Research Papers

Stability Analysis and Transient Response of Electrostatically Actuated Microbeam Interacting With Bounded Compressible Fluids

[+] Author and Article Information
R. Shabani

e-mail: r.shabani@urmia.ac.ir
Mechanical Engineering Department,
Urmia University,
Urmia, Iran

S. Tariverdilo

Civil Engineering Department,
Urmia University,
Urmia, Iran

G. Rezazadeh

Mechanical Engineering Department,
Urmia University,
Urmia, Iran

1Corresponding author.

Manuscript received December 19, 2011; final manuscript received June 13, 2012; accepted manuscript posted July 16, 2012; published online November 19, 2012. Assoc. Editor: Chad Landis.

J. Appl. Mech 80(1), 011024 (Nov 19, 2012) (7 pages) Paper No: JAM-11-1483; doi: 10.1115/1.4007141 History: Received December 19, 2011; Revised June 13, 2012; Accepted July 16, 2012

This paper studies the stability and transient response of electrostatically excited microbeam interacting with bounded compressible fluid. At first, employing Fourier-Bessel series, the related eigenvalue problem of the coupled system is solved. Investigating the change in the free vibration properties of the system, a parametric study is done, accounting for changing physical properties and geometric dimensions of the bounded fluid. Then, considering the step response of the coupled system, pull-in time and voltage and also attraction zones of the microbeam are derived. It is shown that, beside the electrical property of the contained fluid, its inertial property could also change the transient response significantly. Fluid added mass by increasing the period of the free vibration response in stable condition also changes the pull-in time. In addition, it is found that the attraction zones of stable fixed points vary for different contained fluids that could change the sensitivity of the microbeam to uncertainty in the initial condition.

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Fig. 1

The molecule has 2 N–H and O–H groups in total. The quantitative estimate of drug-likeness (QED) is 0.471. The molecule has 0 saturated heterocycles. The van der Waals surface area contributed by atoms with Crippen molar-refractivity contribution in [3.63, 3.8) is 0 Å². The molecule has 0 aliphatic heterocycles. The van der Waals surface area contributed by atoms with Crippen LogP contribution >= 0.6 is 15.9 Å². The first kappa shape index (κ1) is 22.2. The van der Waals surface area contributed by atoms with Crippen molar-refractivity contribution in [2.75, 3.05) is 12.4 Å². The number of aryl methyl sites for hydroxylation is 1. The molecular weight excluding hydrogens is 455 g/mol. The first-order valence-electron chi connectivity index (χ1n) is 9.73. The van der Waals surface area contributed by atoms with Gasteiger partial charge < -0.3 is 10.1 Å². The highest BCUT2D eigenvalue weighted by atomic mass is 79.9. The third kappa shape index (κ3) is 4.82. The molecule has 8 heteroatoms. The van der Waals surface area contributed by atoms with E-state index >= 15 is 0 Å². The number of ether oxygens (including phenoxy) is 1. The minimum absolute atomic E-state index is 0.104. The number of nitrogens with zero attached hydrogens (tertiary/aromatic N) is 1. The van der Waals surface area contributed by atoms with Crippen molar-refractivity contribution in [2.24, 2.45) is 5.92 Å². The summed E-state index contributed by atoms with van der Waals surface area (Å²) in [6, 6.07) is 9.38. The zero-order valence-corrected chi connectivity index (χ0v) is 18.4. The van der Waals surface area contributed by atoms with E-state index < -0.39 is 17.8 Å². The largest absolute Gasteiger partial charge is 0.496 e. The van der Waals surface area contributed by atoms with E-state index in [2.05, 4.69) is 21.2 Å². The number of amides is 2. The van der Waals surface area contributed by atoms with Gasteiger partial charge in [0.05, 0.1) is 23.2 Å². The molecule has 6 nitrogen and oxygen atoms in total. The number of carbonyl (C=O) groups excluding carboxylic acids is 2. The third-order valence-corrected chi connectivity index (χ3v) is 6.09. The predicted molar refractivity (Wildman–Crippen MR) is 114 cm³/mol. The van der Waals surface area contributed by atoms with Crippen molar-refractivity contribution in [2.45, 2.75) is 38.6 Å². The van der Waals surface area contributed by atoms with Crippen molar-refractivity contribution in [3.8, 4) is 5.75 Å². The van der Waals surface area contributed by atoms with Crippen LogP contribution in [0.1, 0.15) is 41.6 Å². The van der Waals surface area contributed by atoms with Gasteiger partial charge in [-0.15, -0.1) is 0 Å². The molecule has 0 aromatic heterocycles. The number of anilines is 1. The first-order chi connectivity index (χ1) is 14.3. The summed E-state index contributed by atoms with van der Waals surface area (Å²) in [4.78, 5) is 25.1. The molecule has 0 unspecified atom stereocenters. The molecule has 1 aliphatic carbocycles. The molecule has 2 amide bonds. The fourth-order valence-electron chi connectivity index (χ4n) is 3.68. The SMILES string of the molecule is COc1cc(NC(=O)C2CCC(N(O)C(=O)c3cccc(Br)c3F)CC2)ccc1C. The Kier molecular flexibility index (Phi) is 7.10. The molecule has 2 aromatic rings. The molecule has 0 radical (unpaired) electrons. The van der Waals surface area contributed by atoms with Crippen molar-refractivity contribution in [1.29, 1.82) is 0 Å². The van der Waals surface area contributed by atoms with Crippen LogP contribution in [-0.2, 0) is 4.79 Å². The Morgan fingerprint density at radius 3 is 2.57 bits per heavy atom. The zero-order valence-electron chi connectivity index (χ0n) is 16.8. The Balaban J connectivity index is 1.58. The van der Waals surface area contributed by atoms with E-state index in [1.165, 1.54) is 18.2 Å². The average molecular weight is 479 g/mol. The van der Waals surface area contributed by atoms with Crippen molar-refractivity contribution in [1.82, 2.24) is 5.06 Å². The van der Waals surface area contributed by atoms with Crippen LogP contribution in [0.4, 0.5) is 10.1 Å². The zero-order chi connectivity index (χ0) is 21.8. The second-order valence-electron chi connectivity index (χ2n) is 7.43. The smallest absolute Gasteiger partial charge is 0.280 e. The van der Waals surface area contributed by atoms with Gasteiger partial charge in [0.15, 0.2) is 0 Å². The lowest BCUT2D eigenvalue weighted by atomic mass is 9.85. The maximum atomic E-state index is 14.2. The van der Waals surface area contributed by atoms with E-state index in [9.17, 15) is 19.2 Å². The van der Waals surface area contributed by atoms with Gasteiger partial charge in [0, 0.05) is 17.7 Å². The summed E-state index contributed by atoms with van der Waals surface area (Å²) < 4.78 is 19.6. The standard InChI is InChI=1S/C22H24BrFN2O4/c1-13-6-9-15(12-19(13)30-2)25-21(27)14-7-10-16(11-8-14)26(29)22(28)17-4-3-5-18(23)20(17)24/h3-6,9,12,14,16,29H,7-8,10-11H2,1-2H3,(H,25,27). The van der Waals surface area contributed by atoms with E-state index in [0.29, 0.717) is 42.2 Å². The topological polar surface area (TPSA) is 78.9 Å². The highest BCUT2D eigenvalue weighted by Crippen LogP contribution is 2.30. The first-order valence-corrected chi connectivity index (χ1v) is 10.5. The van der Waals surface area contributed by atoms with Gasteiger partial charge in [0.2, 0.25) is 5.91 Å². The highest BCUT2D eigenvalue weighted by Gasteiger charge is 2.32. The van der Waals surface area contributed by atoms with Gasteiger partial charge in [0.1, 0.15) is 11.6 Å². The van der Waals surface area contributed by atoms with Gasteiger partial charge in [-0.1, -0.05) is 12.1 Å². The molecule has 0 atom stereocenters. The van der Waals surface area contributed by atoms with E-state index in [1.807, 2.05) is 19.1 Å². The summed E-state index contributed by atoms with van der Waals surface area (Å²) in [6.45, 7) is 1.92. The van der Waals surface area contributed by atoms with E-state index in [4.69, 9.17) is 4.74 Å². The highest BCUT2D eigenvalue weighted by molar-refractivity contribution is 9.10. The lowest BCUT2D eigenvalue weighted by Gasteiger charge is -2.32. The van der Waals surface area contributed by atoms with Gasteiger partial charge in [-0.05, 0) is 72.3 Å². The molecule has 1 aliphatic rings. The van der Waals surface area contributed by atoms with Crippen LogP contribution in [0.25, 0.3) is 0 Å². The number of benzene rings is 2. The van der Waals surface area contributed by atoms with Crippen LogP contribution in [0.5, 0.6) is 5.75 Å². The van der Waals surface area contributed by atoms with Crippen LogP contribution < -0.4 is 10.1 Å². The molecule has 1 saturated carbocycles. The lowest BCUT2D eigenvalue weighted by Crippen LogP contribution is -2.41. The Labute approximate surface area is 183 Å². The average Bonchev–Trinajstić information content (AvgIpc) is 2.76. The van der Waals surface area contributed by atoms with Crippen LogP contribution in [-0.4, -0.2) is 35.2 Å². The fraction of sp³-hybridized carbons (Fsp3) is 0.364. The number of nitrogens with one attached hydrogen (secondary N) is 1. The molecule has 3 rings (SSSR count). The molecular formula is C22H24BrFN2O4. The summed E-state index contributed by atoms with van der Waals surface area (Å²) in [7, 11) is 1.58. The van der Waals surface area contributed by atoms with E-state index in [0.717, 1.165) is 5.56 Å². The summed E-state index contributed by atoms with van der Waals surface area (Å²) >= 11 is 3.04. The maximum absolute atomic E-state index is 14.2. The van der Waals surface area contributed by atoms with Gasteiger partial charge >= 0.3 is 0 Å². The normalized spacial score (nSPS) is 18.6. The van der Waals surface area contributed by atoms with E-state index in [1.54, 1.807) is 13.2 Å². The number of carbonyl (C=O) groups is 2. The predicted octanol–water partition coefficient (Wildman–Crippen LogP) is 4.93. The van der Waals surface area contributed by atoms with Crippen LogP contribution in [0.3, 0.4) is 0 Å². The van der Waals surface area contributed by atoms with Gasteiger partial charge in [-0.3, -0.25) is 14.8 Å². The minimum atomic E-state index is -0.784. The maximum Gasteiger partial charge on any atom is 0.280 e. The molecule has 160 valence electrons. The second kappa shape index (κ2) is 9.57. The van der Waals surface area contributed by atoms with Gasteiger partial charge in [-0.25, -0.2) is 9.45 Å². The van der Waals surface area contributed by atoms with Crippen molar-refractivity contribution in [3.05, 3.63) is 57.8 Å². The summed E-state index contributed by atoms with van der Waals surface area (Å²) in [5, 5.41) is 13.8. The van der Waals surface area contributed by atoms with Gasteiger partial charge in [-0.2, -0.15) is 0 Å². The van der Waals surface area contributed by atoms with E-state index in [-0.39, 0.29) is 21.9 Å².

Schematics diagram of the coupled system

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Fig. 2

Variations of two first natural frequencies of the microbeam as function of different fluid densities

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Fig. 3

Variations of the resonant natural frequency of the microbeam versus the operating fluids depth

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Fig. 4

Step responses of the microbeam interacting with different fluids due to v = 5 V; (a) time histories, (b) phase plane

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Fig. 5

Pull-in conditions of the microbeam interacting with different fluids (pull-in voltages for vacuum, butane, carbon tetrachloride, benzene, and phenol are 24.99, 21.09, 16.71, 16.45, and 12.03, respectively); (a) time histories, (b) phase plane

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Fig. 6

Step response of the microbeam interacting with different fluids for nondimensional input voltage V¯=7.6; (a) time histories, (b) phase plane

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Fig. 7

Pull-in responses of the microbeam interacting with different fluids, where the nondimensional pull-in voltage is V¯=7.66; (a) time histories, (b) phase plane

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Fig. 8

Effects of the different fluids on the stability of the microbeam, where the nondimensional input voltage is V¯=7.66 and an uncertainty is in the initial conditions; (a) time histories related to initial condition of point A* (w∧(l2,0)=0.3, ∧·w(l2,0)=0.44), (b) phase plane



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